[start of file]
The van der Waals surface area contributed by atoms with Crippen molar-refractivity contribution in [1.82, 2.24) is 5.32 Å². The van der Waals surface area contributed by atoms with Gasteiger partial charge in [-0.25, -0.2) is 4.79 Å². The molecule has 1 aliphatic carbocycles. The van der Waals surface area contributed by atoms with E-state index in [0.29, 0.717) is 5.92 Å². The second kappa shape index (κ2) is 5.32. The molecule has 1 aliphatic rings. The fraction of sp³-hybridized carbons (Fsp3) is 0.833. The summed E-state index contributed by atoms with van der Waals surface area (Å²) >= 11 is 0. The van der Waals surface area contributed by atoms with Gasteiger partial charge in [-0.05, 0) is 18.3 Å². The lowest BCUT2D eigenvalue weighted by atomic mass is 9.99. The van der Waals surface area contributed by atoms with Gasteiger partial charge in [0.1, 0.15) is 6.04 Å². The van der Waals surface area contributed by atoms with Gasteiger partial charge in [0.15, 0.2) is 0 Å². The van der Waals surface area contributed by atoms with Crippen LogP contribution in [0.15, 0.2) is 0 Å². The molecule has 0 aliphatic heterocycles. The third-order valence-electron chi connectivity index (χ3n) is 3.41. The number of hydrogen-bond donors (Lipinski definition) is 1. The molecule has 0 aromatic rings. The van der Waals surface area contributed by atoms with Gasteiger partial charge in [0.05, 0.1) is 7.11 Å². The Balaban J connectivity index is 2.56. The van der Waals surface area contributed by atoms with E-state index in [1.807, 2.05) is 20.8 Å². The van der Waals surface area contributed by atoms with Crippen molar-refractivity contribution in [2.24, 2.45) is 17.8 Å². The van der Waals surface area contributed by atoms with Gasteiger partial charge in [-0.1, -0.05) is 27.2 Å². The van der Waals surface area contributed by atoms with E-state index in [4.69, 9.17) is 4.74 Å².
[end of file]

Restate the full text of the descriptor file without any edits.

The van der Waals surface area contributed by atoms with Crippen molar-refractivity contribution in [1.82, 2.24) is 5.32 Å². The van der Waals surface area contributed by atoms with Gasteiger partial charge in [-0.25, -0.2) is 4.79 Å². The molecule has 1 aliphatic carbocycles. The van der Waals surface area contributed by atoms with E-state index in [0.29, 0.717) is 5.92 Å². The second kappa shape index (κ2) is 5.32. The molecule has 1 aliphatic rings. The fraction of sp³-hybridized carbons (Fsp3) is 0.833. The summed E-state index contributed by atoms with van der Waals surface area (Å²) >= 11 is 0. The van der Waals surface area contributed by atoms with Gasteiger partial charge in [-0.05, 0) is 18.3 Å². The lowest BCUT2D eigenvalue weighted by atomic mass is 9.99. The van der Waals surface area contributed by atoms with Gasteiger partial charge in [0.1, 0.15) is 6.04 Å². The van der Waals surface area contributed by atoms with Gasteiger partial charge in [0.15, 0.2) is 0 Å². The van der Waals surface area contributed by atoms with Crippen LogP contribution in [0.15, 0.2) is 0 Å². The molecule has 0 aliphatic heterocycles. The third-order valence-electron chi connectivity index (χ3n) is 3.41. The number of hydrogen-bond donors (Lipinski definition) is 1. The molecule has 0 aromatic rings. The van der Waals surface area contributed by atoms with Gasteiger partial charge in [0.05, 0.1) is 7.11 Å². The Balaban J connectivity index is 2.56. The van der Waals surface area contributed by atoms with E-state index in [1.807, 2.05) is 20.8 Å². The van der Waals surface area contributed by atoms with Crippen molar-refractivity contribution in [2.24, 2.45) is 17.8 Å². The van der Waals surface area contributed by atoms with Gasteiger partial charge in [-0.1, -0.05) is 27.2 Å². The van der Waals surface area contributed by atoms with E-state index in [4.69, 9.17) is 4.74 Å².